Page 172 - Jewish Book Annual Volume 42

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problems in science, technology and medicine elucidating the ap­
proach o f Judaism.
We shall now proceed to comment on selected titles on Jewish
law published in English in the past decade approximately.
Principles of Jewish Law
, edited by Menachem Elon (Jerusalem,
Keter, 1975), offers a concise view o f the jurisdictional system in
Judaism. It presents an expertly organized compilation o f 158
articles, authored by law scholars, practicing jurists and
historians, which appeared in the 16-volume
(1972). The materials are arranged according to eight
categories, each further subdivided into units o f subject-matter:
I. “The sources o f law” (seven units); II. “General” (11 units); III.
“Laws o f property” (13 units); IV. “Laws o f obligation; torts” (24
units); V. “Family law and inheritance” (27 units); VI. “Criminal
law” (39 units); V II. “Jurisdiction, procedure, evidence and exe­
cution” (15 units); V III . “Public and administrative law; conflict
o f law” (7 units). The editor’s introduction (15 units) is in itself a
masterpiece o f scholarship in the classification and history o f
Jewish law. The student proficient in traditional codes, like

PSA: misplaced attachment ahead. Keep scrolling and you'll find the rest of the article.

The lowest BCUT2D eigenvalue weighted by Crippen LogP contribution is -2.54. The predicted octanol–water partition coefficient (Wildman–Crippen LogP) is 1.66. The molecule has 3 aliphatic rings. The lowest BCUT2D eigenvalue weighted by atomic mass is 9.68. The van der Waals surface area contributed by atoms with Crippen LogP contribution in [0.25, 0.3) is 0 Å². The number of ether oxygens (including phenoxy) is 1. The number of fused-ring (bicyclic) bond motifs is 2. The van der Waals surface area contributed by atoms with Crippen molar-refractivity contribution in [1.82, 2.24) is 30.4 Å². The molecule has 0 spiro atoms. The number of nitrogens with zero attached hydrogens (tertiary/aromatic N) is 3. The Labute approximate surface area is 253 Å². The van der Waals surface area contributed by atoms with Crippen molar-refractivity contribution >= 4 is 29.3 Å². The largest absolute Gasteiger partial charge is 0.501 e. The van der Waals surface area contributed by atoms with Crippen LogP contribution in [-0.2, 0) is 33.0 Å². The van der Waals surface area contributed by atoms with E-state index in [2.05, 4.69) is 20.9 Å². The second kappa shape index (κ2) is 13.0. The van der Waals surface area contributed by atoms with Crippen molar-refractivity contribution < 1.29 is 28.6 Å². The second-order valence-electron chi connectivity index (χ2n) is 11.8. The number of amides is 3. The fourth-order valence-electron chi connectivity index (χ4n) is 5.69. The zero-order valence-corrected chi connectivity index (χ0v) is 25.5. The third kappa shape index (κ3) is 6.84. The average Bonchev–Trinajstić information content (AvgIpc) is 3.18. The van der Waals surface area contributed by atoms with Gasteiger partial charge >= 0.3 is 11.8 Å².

Maimonides’ “Yad” or Caro’s “Shulhan Arukh,” will be quick to
note the similarities between these classic compendia and aca­
demic schemata o f jurisprudential materials. The usage o f rab­
binic legal terminology — concepts like asmakhta, Beth Din,
hazakah, herem, etc. — helps in the transition from talmudic
scholarship to a substantive comprehension o f jurisprudence as
taught in the universities. Among the summary volumes on
various topics in the
Encyclopaedia Judaica,
published by Keter,
is o f the foremost value to scholars and lay read­
ers alike.
Jewish Law and Decision-Making,
by Aaron M. Schreiber
(Philadelphia, Temple University Press, 1979), presents a broad
historical review o f Jewish law in operation. The work is divided
into three broad segments: 1. Earliest Near-Eastern strata o f
what later was incorporated in biblical legislation, followed by de­
velopments during the First Temple, through the period o f re­
turn o f the Babylonian Exiles and their reconstruction o f the Sec­
ond Temple (c. 2200 B.C.E. — c. 350 B.C.E.); 2. Jewish law dur­
ing the Second Jewish Commonwealth, including Hellenistic and